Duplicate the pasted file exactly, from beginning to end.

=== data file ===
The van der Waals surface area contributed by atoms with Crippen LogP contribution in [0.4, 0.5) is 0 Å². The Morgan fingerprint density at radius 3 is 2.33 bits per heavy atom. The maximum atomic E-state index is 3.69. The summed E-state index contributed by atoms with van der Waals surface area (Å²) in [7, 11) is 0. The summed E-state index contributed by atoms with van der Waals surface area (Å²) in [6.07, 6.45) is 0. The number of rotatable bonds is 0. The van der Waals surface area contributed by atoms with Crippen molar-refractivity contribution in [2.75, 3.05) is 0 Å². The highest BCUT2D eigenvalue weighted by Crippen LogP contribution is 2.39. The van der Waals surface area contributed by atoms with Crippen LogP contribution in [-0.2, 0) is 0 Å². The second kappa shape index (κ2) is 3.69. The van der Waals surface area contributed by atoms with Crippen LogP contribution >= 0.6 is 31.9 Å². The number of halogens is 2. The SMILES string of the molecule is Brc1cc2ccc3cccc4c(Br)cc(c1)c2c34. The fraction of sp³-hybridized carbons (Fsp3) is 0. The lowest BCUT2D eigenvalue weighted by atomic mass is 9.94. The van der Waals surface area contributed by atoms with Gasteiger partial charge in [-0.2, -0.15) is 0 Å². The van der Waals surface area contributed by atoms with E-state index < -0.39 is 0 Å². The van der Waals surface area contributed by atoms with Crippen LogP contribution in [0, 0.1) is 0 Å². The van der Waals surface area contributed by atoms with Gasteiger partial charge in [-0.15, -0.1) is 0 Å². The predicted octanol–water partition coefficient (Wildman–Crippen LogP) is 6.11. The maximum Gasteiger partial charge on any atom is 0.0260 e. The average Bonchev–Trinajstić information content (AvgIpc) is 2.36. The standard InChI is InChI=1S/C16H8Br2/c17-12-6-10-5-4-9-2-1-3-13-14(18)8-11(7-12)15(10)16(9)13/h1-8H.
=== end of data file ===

The van der Waals surface area contributed by atoms with Crippen LogP contribution in [0.4, 0.5) is 0 Å². The Morgan fingerprint density at radius 3 is 2.33 bits per heavy atom. The maximum atomic E-state index is 3.69. The summed E-state index contributed by atoms with van der Waals surface area (Å²) in [7, 11) is 0. The summed E-state index contributed by atoms with van der Waals surface area (Å²) in [6.07, 6.45) is 0. The number of rotatable bonds is 0. The van der Waals surface area contributed by atoms with Crippen molar-refractivity contribution in [2.75, 3.05) is 0 Å². The highest BCUT2D eigenvalue weighted by Crippen LogP contribution is 2.39. The van der Waals surface area contributed by atoms with Crippen LogP contribution in [-0.2, 0) is 0 Å². The second kappa shape index (κ2) is 3.69. The van der Waals surface area contributed by atoms with Crippen LogP contribution >= 0.6 is 31.9 Å². The number of halogens is 2. The SMILES string of the molecule is Brc1cc2ccc3cccc4c(Br)cc(c1)c2c34. The fraction of sp³-hybridized carbons (Fsp3) is 0. The lowest BCUT2D eigenvalue weighted by atomic mass is 9.94. The van der Waals surface area contributed by atoms with Gasteiger partial charge in [-0.2, -0.15) is 0 Å². The van der Waals surface area contributed by atoms with E-state index < -0.39 is 0 Å². The van der Waals surface area contributed by atoms with Crippen LogP contribution in [0, 0.1) is 0 Å². The van der Waals surface area contributed by atoms with Gasteiger partial charge in [-0.15, -0.1) is 0 Å². The predicted octanol–water partition coefficient (Wildman–Crippen LogP) is 6.11. The maximum Gasteiger partial charge on any atom is 0.0260 e. The average Bonchev–Trinajstić information content (AvgIpc) is 2.36. The standard InChI is InChI=1S/C16H8Br2/c17-12-6-10-5-4-9-2-1-3-13-14(18)8-11(7-12)15(10)16(9)13/h1-8H.